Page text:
WynkenBlynken Mon 29-Aug-11 19:40:05

She takes extremely small bites and chews and chews until she can swallow it. If she has too much in her mouth she can sometimes heave.

Our table is in a separate room so no tv or anything like that to distract her. She talks a lot and I now make her eat in silence or with minimal talking, which she also finds hard!

If I ask her she says she doesn't know why and she can't help it, and then normally cries (possibly she cries because I am shouting at her).

At a friends house or out at a restaurant she still eats slow, but not as slow as at home.

I feel so bad every day because of the tension it causes and I worry about the effect it is having on my younger DD, who happens to eat everything at a normal pace!

I'm starting to dread meal times now which is a shame. I think I do make it worse though as perhaps I put too much emphasis on it.

Thanks for your reply, I'll keep up with the timer and maybe just give her a 5 minute reminder at the end, but not say anything else about it.

WynkenBlynken Mon 29-Aug-11 19:45:37

She's not too bothered about her lunch at school, I make her eat it when she gets home though (don't stone me!!).

She recently demolished a roast dinner at my sisters in under 10 minutes, we were all so shocked!

She eats fruit and snacks normally, it just tends to be sit down meals.

That's a good point about her taking time to get used to eating quickly, I didn't think of it like that, thanks.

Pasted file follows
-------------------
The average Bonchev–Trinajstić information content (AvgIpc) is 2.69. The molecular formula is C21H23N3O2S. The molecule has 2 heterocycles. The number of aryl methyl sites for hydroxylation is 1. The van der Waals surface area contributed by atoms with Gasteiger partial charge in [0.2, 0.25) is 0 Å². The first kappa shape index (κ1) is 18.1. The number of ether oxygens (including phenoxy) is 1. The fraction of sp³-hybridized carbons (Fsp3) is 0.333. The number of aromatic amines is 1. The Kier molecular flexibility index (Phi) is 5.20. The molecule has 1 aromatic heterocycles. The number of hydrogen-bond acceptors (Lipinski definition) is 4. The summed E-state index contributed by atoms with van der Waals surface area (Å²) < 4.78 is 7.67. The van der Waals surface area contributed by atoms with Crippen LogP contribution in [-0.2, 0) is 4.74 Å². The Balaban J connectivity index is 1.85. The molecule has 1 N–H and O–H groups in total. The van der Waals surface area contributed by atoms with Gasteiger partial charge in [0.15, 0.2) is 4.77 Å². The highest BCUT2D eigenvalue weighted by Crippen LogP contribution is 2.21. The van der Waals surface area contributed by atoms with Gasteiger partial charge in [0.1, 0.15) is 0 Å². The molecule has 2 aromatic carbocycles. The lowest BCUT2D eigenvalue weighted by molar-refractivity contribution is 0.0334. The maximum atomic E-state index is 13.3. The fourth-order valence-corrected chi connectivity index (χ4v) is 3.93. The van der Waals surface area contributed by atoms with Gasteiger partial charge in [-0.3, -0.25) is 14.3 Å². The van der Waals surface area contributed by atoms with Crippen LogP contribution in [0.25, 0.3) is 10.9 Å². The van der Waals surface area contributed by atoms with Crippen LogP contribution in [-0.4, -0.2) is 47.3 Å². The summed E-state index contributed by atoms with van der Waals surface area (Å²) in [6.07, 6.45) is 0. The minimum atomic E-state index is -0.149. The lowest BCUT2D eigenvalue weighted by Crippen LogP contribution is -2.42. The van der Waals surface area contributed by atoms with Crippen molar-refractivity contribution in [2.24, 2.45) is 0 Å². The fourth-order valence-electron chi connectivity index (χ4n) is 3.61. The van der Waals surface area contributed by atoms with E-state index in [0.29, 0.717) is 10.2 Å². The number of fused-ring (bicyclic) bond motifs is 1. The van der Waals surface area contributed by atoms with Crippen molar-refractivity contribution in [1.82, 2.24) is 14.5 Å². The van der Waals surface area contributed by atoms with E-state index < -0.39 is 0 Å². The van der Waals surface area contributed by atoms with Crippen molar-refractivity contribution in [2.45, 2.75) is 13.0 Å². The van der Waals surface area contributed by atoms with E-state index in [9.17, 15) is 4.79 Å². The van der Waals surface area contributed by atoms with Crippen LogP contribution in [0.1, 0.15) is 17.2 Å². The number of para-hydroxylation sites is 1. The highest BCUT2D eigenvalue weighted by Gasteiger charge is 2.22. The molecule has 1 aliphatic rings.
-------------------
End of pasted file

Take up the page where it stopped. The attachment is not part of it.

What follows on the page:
UniS Mon 29-Aug-11 22:16:36

DS does this with cooked food. He just messes about with his food, talks, is charming and doesn't EAT. During scool term we set a time limit. Finish a "reasonable fraction ( say 3/4) of his portion" in the time limit and he can have pudding.

PositiveAttitude Mon 29-Aug-11 22:31:55

Here DD4 was the very same!! It is sooooooo frustrating!! She once took an hour to eat a mini bread roll which was less than 5cm diameter.

We had some success with the 20 minutes per meal, as you are doing. Also did the timer thing, too.

I have to say that it is only over the past 6 months that she has improved and now I feel as if we can have a normal family mealtime for the first time!!

I know it is really hard, but please try to relax about it. I have done the shouting/feeding/coaxing/bribing/more screaming blush /crying/pleading/ignoring ad infinitum..........

mumeeee Mon 29-Aug-11 23:18:16

The timer is good. But I'd say 20 minute is a bit quick. I would set it for 30 minutes. I'm a slow eater and I just can't or rarely can finish a cooked dinner in under 30'minutes

WynkenBlynken Wed 31-Aug-11 08:29:50

Thanks for all the advice.

I relaxed yesterday, put the timer on and left her to it. All three meals were eaten in under 20 minutes and there were smiles all around! Let's just hope it continues.